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Accounting standard codification (ASC) 842 is the new lease accounting standard which replaces the previous leasing standard ASC 840. The new standard targets what is commonly referred to as “off-balance sheet operating leases”. Prior to the new standard, accounting for leases required lessees to classify leases as either a capital lease or an operating lease. Capital leases were recorded on the balance sheet, whereas operating leases were disclosed as a footnote in the financial statements instead of recorded on the balance sheet, and so labeled “off-balance sheet”. As a result, operating leases were excluded from important financial ratios that assisted interested parties to judge a company’s performance and indebtedness. Revisions to the standard were especially triggered by accounting scandals involving corporations such as Enron and WorldCom. The requirement of ASC 842 combats this by requiring presentation of the lease and its related liability on the balance sheet.


The new standard was added in February 2016 and was set to have an effective date beginning for nonpublic entities with year-ends December 15, 2020. In October 2019, to allow for additional time, the effective implementation date was pushed back one year. A second one-year delay was issued in June 2020 to allow organizations relief during the COVID-19 global pandemic. Standard setters met most recently on November 10, 2021, to consider a request for more implementation time for the lease standard, citing cited continued COVID-19 disruptions, particularly labor constraints in the labor market as well as the time and resources to comply with vital aspects of the standard. The request was ultimately rejected, citing two previous deadline extensions, and implementation of the standard is set to begin for financial statements with their year ending December 15, 2022.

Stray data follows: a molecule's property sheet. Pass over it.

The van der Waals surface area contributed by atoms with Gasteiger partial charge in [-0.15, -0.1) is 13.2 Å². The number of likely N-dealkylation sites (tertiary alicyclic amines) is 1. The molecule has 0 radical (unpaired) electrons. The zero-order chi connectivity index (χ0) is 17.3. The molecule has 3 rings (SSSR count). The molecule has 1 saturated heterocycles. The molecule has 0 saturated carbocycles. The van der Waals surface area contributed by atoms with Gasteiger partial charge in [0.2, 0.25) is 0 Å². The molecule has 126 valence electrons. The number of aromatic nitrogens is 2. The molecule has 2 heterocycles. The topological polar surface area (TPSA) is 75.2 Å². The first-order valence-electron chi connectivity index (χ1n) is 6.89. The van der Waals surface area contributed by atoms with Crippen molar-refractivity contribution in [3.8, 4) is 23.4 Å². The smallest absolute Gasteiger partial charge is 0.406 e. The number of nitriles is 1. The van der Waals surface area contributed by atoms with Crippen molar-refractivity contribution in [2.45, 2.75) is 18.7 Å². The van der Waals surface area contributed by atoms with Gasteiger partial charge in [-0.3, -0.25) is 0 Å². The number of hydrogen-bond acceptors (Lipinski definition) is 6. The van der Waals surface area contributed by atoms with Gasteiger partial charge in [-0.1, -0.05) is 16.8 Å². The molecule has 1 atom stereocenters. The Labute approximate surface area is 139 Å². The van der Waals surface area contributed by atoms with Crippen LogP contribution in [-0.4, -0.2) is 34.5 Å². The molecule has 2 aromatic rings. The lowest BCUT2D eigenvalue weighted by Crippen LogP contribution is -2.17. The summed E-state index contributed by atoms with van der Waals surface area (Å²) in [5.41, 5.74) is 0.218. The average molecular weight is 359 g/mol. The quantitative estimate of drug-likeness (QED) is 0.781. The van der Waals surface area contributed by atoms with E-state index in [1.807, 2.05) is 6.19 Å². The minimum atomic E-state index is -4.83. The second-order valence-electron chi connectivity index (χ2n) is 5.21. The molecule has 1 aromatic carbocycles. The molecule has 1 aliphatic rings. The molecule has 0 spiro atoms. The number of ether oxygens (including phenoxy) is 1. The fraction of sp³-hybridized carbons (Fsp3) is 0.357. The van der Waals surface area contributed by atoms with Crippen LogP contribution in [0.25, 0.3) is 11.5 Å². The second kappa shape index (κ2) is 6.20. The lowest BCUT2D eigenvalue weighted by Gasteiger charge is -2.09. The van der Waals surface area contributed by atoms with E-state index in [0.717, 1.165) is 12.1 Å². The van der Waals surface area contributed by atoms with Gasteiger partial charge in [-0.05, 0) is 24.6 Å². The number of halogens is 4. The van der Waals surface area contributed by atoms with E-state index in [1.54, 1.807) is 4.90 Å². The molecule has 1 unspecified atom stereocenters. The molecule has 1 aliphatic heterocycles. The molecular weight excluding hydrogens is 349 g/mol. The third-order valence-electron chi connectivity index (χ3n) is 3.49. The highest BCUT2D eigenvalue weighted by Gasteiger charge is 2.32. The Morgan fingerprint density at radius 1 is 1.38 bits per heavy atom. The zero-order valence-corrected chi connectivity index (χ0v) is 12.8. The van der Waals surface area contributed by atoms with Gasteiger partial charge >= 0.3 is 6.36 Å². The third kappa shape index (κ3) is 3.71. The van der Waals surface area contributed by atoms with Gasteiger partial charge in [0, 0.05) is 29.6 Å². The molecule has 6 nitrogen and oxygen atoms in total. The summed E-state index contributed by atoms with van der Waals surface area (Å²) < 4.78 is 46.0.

For lessees, leases will either be classified as a finance lease or an operating lease. Finance leases closely resemble what was previously referred to as capital leases whereas control over the asset is transferred to the lessee. A five-step criteria exists to classify a lease as a finance lease. Operating leases, the primary reason of the standard, refers to control over the use of the asset. Provided that the contract (lease) meets the definitions of an identified asset and allows the right of control, the lessee will record two new balance sheet accounts: right-of-use asset and lease liability. Valuing the right-of-use asset involves considerations such as the calculated lease liability, initial direct costs, payments made before the lease commences less any lease incentives. In contrast, the liability is the present value of the lease payments, factoring in a discount rate specified within the lease. Amortization of the asset and liability varies as well, which creates an imbalance in ratios as the life of the lease proceeds.

Additionally, there is guidance that exists surrounding the inclusion or exclusion of non-lease components, such as common area maintenance charges and real estate taxes. There are numerous factors to consider when determining on the treatment of non-lease components, including calculation complexity and effect on the financial statements.


Companies with a significant number of operating leases could potentially have a large increase in assets and liabilities beginning with their financial statements ending in December 2022. For entities with existing debt covenants, it is best to calculate what effect this will have on them. We recommend communicating any adverse effects with your lending institution to consider whether amendments are necessary or if a new debt agreement is warranted.